Apple defends itself over higher iPhone prices in the UK
Brits pay £249 more than Americans for the new iPhone X.
Apple has defended itself against mounting criticism over higher iPhone prices in the United Kingdom.
The tech firm said the reason the price of the new iPhone X is considerably higher than the same model in the United States, is because of foreign exchange rates, taxes and distribution costs, according to a report published on MSN Money.
The iPhone X costs £999 in the UK, while in the United States consumers can get their hands on exactly the same model for US$999 – once you convert the UK price into dollars it leaves a difference of £249.
The iPhone 8 and 8 Plus models are also priced the same in pounds and dollars, and experts have said it could put customers off purchasing the devices in the UK because consumers might feel cheated.
One media outlet even went as far as to point out that it would work out cheaper to buy a cheap return flight to New York, purchase a new iPhone there then fly back to the UK with the device.
An Apple spokesman said the UK’s 20% VAT and other costs, such as distribution and exchange rates are major factors in the price difference.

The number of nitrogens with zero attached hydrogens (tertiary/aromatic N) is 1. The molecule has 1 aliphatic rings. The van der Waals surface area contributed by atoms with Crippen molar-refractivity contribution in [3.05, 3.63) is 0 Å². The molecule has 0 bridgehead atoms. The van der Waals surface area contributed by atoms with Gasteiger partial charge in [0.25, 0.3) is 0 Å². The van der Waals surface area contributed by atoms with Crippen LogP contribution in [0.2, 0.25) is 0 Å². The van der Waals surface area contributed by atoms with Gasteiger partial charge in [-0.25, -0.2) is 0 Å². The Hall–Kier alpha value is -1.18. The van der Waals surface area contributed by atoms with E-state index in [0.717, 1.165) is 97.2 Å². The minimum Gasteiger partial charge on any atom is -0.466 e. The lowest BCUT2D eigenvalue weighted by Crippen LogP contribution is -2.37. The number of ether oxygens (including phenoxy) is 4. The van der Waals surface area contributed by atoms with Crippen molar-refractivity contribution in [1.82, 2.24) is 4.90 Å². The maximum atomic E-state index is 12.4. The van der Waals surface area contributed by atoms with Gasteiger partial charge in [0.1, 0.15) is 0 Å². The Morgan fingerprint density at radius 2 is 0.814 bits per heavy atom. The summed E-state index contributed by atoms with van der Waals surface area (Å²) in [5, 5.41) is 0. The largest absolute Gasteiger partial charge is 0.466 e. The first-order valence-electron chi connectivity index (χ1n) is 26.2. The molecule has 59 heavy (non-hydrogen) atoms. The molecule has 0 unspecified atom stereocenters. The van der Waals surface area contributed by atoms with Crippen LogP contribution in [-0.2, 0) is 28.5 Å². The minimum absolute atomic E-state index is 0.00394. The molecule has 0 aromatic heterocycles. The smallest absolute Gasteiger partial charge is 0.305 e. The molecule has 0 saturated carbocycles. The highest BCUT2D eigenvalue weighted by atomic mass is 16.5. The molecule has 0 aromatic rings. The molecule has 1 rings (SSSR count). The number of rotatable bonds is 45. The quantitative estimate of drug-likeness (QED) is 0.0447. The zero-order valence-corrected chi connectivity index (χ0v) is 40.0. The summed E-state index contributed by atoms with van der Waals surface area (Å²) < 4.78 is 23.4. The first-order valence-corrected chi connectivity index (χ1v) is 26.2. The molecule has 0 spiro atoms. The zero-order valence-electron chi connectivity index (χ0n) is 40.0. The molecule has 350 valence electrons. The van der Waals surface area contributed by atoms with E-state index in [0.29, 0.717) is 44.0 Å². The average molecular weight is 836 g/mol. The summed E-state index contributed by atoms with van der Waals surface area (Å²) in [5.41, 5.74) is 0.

“Apple sets the pricing for its products in US dollars and then adjusts internationally to account for foreign exchange rates and channel distribution costs,” Apple said in a statement. “In the US pricing does not include sales tax, which varies from state to state, whereas in the UK pricing includes VAT at 20%.”
However, eagle-eyed money experts point out that even without VAT, the iPhone X will still cost £80 more than in the United States, which suggests there are further expenses calculated into the price difference.
- Cheaper holidays revealed on 2nd anniversary of Brexit vote
- Major credit cards get interest rate rises
- Where to livestream Belgium vs Tunisia FIFA World Cup 2018 online in UK
- Where to livestream Nigeria vs Iceland FIFA World Cup 2018 online in UK
- Where to livestream Brazil vs Costa Rica FIFA World Cup 2018 online in the UK